Markets Today: Cause I got stamina
Tapas Strickland shows his knowledge of the Classics, describing yesterday’s RBA minutes as Delphic, in places.
Financial markets remained resilient overnight despite recent geopolitical events. That resiliency is inspiration for today’s song title, “The Greatest” by Australian artist Sia. The 2016 hit song was widely interpreted as a tribute to the victims of the shooting in Orlando earlier this year, and is also a fitting acknowledgement to the victims of attacks in recent days; Berlin (12 killed; 48 injured), Zurich (12 killed) and Ankara (Russian ambassador killed).
Putting those tragic events aside, for markets they are still singing to the tune of greater infrastructure spending by an incoming Trump Administration. President-elect Trump added to those expectations yesterday stating he is creating an infrastructure “task force”. Against that background, global equities continued their moves higher. The Dow was up 0.3%, near its record high and within a hairsbreadth of the psychological 20,000 level (currently sitting at 19,945) – can it crack 20,000 by Christmas? The S&P was up 0.2% while European stock indices were also higher with the DAX up 0.3% and the FITSE up 0.4%.
The Bank of Japan (BoJ) met yesterday and as expected kept policy unchanged. Although there was a slightly more positive assessment of the economic outlook, inflation expectations were noted to be weakening and the BoJ remains committed to keep expanding the money base until inflation exceeds 2%. The yield curve control measures were also unchanged (the BoJ is committed to purchasing JGBs so that 10-year yields remain around 0%). With US yields having moved higher and Japanese rates holding at low levels, the rate differential is growing and is putting downward pressure on the Yen. Despite this Governor Kuroda was not expecting excessive Yen weakness ahead and noted the Yen was at the same levels it was at in February 2016 despite having had fallen 12% since the election of Trump.
The rates market was very quiet, with US Treasurys up 2.6 basis points to 2.56% and German Bunds up 2.2 basis points to 0.27%. There was also little movement in the FX space apart from the Yen which fell 0.6% on the back of the BoJ Meeting. The US dollar was slightly higher (up 0.1%) with most currency moves in line with that. The Euro and Kiwi were down 0.1%, while the Aussie was up 0.1%. The British pound underperformed, down 0.3%, with no clear reason and runs counter to the generally positive comments UK PM Made in regards to Brexit.
UK PM May reiterated that she planned on triggering the formal Brexit mechanism by the end of March 2017 – from then the UK has two years to negotiate. PM May also said she was in favour of a transitional deal after the UK had left the EU so possibly lowering soothing fears of a hard Brexit. As we go to press she also said MPs would not be given a vote on the final Brexit deal negotiated by the government and did not support Scottish plans that would allow Scotland to stay in the single market if the UK left.
The RBA Minutes were released overnight and while not garnering much market attention was unusually delphic – for those with a classics background the oracle was famous for giving two handed statements. At the meeting the Board discussed the benefits of recent cash rate cuts against “risks to household balance sheets” and that crucially they would “need to keep this under review”. There are two possible interpretations of this, first there is a higher bar to further easing, or second the RBA is thinking about the possibility of needing to ease rates further should the labour market data continue to soften – on this the Board states there is “considerable uncertainty about the momentum in the labour markets”. Markets however have concluded the former with the OIS market actually pricing in a 56% chance the RBA hikes rates by the end of 2017.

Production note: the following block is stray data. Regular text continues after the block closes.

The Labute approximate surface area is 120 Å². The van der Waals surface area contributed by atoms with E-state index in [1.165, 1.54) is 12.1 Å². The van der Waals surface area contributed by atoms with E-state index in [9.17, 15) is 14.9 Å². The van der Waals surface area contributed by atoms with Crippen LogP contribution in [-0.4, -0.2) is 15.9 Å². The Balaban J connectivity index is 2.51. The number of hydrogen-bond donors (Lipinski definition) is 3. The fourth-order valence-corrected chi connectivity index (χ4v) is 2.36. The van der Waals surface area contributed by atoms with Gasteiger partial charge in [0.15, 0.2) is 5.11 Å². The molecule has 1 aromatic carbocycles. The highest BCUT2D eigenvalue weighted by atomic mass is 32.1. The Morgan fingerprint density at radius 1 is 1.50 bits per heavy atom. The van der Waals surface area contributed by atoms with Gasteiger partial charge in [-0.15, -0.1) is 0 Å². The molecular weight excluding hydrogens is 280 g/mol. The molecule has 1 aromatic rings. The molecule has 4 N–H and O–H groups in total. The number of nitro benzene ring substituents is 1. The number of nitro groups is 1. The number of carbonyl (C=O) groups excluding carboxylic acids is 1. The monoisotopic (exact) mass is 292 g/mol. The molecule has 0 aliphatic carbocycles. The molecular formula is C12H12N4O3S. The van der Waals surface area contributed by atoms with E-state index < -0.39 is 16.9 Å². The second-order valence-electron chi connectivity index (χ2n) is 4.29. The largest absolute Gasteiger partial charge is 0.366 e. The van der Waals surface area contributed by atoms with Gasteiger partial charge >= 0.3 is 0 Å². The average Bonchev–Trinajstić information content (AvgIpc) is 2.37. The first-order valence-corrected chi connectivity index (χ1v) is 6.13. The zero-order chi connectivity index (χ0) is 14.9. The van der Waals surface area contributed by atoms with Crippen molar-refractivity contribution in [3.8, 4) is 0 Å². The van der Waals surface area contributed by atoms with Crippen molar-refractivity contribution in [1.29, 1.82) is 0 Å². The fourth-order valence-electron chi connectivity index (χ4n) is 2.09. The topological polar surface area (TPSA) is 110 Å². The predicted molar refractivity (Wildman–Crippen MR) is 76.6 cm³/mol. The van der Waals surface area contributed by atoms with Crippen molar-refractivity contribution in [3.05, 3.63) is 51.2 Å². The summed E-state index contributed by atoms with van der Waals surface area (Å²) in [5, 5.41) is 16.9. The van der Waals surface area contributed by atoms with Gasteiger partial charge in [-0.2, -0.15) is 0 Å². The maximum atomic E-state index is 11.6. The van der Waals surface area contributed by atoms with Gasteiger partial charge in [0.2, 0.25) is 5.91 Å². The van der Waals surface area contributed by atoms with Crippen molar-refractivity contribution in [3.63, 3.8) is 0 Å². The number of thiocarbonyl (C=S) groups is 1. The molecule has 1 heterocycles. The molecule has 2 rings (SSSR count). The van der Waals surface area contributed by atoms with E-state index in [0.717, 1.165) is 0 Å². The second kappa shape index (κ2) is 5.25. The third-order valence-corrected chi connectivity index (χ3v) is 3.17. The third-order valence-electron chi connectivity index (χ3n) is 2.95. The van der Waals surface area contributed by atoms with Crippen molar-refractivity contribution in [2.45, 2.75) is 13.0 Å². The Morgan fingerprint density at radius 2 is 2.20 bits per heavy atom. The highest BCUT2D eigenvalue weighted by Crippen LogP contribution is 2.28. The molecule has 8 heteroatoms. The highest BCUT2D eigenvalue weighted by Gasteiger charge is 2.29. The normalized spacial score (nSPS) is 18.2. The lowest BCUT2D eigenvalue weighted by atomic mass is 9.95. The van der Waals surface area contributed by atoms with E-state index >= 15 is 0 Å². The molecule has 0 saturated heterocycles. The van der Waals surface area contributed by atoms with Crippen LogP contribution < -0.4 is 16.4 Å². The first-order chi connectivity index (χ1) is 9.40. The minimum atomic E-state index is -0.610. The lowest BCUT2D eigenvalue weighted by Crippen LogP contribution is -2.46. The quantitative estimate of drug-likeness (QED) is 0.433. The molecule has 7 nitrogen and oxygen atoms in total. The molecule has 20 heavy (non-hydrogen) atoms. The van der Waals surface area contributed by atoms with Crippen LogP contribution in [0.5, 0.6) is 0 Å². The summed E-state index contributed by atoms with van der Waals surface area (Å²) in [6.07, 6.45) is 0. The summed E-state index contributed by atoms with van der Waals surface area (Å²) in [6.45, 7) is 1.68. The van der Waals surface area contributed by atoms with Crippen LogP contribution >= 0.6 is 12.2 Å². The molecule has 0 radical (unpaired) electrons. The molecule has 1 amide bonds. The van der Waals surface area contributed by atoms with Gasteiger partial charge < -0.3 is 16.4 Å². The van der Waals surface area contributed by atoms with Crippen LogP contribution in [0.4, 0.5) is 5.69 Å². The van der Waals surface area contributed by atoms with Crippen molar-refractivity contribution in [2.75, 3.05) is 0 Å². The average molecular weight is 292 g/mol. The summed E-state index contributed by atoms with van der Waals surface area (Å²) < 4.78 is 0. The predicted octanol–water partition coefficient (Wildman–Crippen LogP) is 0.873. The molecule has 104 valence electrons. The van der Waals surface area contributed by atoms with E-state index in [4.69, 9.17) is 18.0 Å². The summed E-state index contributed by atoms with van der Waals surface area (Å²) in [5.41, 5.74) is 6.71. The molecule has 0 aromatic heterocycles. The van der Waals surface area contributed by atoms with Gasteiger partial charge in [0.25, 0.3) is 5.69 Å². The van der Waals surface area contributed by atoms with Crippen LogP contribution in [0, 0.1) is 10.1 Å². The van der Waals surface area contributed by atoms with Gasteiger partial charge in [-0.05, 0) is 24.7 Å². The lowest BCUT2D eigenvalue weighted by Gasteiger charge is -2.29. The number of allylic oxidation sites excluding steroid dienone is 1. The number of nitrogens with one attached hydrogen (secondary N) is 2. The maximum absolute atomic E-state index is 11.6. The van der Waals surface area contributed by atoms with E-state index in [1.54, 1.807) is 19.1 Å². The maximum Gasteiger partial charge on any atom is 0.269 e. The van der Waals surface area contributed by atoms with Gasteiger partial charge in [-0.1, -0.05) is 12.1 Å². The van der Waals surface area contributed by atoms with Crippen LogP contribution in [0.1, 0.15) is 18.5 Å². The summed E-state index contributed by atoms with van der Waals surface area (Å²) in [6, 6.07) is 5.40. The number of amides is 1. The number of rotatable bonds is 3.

Finally, commodities were mixed overnight. The oil price was up between 0.2-0.7% depending on the measure with WTI at US$52.23. Iron ore fell 2% to US$79.6 a tonne while coal prices were broadly unchanged. Some of the negative sentiment in regards to iron ore may be due to fears of imminent factory shutdowns following dangerously high smog levels in China – your scribe read it is equivalent in size to two times the state of Victoria! 24 cities have been given red alerts with residents urged to stay indoors amid the worst smog spell of 2016.
Coming up it is a very sparse data calendar with no significant releases; we have to wait until Thursday for the more important pieces of data to be unwrapped (Thursday sees NZ Q3 GDP figures and US PCE Deflators). Of the minor pieces of data today, we get the NZ Trade Balance, Japan’s All Industry Activity Index, Euro Area Consumer Confidence and US Existing Home Sales.
On global stock markets, the S&P 500 was +0.22%. Bond markets saw US 10-years +2.04bp to 2.56%. In commodities, Brent crude oil +0.67% to $55.29, gold-0.8% to $1,132, iron ore -2.0% to $79.62, St. Coal -0.3% to $86.20, Met. Coal +0.0% to $270.00. AUD is at 0.7253 and the range since yesterday 5pm Sydney time is 0.7223 to 0.7262.
For full analysis, download report
More from NAB:
For further FX, Interest rate and Commodities information visit nab.com.au/nabfinancialmarkets